ATTENTION - ADDS new fatal police shooting of Black man ///Minneapolis,April 22,2021 (AFP) - The conviction of a white officer for George Floyd's murder raised hopes Wednesday in the Black community of a historic turning point in US justice,but the police killing of another African American cast a shadow over prospects for change.Derek Chauvin,led from a Minneapolis courtroom in handcuffs Tuesday after being found guilty of all charges,faces up to 40 years in prison for killing Floyd by kneeling on the unarmed man's neck for more than nine minutes.The crime was recorded by a bystander whose video shocked the world,triggering mass protests across the United States and beyond,while also prompting a national reckoning on racial injustice and police brutality."But only with the passage of time will we know if the guilty verdict in the trial... is the start of something that will truly change America and the experience of Black Americans," Floyd's brother Philonise Floyd,the family's most outspoken member,wrote in a Washington Post opinion column."It's up to all of us to build on this moment."At the Minneapolis intersection where George Floyd was killed,now a makeshift memorial,resident Helena Sere was "overwhelmed" in the aftermath of the guilty verdict but felt it stopped short of justice for Floyd."Justice would be being able to bring him back," the 40-something African American told AFP. "But I would say the officer was made accountable for his actions,and I hope that's the beginning of change."But with Sere and other Americans expressing relief that a rogue officer faced his due and as President Joe Biden said the conviction could mark "a giant step forward in the march towards justice in America" another instance emerged of police using lethal force.Authorities in Ohio released body camera footage of an officer fatally shooting a 16-year-old Black girl,Ma'Khia Bryant,who appeared to be lunging with a knife at another girl."As we breathed a collective sigh of relief today,a community in Columbus felt the sting of another police shooting," the Floyd family's lawyer Ben Crump tweeted Tuesday.Police in Ohio's largest city urged against a rush to judgment in the case,in which an officer shot Bryant 11 seconds after exiting his car."Deadly force can be the response the officer gives" when they are confronted with someone employing such force against another person,Columbus Police Chief Michael Woods told reporters when asked whether the officer should have used other means to de-escalate the confrontation.White House press secretary Jen Psaki lamented the "tragic" shooting as she described a disturbing pattern in which "police violence disproportionately impacts Black and Latino people."Another fatal police shooting of a Black man,Andrew Brown,happened Wednesday in the state of North Carolina during an investigation. The exact circumstances of the deadly incident were under investigation.While the Chauvin trial progressed in Minneapolis,the Midwestern city was rocked by the fatal police shooting Sunday of 20-year-old African American Daunte Wright.A memorial service was set for Thursday in Minneapolis,with civil rights leader Al Sharpton delivering a eulogy.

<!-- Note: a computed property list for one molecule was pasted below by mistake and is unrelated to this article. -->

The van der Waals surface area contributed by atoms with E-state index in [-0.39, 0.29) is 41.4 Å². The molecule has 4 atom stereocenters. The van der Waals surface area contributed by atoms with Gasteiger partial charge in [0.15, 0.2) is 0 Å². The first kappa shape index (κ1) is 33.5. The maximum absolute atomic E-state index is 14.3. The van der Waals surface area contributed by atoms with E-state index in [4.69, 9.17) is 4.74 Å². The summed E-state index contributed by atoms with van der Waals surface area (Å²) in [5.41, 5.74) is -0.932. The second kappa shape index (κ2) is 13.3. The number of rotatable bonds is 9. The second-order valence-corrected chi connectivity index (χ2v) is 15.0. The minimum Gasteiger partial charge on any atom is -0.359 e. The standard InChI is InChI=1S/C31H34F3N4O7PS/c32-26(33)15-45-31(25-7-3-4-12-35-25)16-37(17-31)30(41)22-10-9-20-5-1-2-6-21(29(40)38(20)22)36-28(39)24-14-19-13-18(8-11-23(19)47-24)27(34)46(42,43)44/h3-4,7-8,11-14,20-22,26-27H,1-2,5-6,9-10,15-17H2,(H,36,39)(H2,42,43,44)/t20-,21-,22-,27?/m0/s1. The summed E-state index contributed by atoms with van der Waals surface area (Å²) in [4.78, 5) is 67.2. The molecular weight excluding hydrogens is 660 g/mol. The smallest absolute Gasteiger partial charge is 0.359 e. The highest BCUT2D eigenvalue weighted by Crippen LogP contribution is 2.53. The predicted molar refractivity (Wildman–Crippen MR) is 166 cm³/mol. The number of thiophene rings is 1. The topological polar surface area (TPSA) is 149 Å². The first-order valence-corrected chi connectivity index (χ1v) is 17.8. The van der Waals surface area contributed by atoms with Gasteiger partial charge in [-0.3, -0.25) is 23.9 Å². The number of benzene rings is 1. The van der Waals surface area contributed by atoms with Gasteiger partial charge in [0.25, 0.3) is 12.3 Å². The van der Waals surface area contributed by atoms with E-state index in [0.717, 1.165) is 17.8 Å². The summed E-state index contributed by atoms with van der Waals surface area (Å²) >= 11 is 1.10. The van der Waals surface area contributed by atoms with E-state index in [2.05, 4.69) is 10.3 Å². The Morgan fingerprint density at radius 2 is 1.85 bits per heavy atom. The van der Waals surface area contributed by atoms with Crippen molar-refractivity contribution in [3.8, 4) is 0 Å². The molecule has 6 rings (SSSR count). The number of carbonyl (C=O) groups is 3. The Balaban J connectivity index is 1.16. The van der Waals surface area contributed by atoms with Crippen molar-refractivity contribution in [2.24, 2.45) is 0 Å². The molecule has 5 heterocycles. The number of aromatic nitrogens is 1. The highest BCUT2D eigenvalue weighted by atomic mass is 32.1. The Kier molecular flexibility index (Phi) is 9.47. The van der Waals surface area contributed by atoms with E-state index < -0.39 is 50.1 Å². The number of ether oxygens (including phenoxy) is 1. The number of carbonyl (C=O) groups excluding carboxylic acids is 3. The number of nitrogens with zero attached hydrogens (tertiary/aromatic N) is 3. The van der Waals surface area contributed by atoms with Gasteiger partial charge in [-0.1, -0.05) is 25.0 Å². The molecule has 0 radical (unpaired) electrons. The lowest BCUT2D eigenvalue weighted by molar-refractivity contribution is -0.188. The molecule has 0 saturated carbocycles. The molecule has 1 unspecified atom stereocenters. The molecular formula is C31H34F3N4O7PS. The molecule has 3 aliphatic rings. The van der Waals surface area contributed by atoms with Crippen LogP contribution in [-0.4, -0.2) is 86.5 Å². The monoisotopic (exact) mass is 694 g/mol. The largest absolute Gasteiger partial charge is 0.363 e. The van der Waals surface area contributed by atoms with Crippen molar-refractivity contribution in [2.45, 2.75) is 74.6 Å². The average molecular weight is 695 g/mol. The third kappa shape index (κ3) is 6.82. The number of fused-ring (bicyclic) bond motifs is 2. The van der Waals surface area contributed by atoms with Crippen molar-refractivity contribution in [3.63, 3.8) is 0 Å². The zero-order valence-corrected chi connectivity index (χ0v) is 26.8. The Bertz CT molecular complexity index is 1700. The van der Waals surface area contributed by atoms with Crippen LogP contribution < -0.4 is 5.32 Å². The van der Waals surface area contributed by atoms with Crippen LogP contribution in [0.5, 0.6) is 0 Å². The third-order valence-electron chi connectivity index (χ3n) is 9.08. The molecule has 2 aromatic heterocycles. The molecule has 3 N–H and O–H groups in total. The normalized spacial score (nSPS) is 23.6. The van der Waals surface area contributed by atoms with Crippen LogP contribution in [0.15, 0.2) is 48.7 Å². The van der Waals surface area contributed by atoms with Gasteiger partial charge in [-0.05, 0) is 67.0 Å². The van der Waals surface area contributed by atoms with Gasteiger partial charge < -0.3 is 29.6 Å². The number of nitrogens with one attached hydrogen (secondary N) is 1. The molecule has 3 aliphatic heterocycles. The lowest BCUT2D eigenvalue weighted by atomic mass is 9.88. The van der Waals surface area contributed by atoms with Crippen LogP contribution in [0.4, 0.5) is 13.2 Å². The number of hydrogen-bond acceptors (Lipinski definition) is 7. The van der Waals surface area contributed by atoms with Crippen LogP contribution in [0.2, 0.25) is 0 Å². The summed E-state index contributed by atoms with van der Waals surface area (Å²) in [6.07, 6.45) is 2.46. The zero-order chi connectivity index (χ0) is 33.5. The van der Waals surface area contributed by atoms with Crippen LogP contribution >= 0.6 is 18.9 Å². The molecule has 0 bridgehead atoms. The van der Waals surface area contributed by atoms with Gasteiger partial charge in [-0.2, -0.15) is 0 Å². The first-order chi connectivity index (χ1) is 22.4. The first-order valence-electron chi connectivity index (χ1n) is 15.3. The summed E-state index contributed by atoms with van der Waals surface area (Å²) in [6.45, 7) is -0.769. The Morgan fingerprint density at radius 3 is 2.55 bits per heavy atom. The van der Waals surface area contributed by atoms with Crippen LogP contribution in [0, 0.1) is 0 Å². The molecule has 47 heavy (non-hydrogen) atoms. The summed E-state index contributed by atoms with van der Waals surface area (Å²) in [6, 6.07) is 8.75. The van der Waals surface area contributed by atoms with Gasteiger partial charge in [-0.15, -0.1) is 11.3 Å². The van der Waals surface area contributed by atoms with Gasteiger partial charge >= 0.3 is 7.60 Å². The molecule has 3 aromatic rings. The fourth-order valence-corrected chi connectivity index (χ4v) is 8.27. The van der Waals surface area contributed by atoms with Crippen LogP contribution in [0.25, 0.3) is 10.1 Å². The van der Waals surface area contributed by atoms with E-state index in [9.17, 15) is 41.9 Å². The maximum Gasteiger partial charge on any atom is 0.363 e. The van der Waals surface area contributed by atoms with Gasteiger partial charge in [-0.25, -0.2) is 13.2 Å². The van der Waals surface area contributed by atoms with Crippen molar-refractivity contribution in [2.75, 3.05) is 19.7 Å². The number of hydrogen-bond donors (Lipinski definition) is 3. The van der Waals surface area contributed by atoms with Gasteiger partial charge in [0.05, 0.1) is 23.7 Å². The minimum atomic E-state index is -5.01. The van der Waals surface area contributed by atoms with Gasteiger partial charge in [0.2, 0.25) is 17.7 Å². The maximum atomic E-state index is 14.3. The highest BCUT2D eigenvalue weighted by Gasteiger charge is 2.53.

- 'Persistent' police misconduct -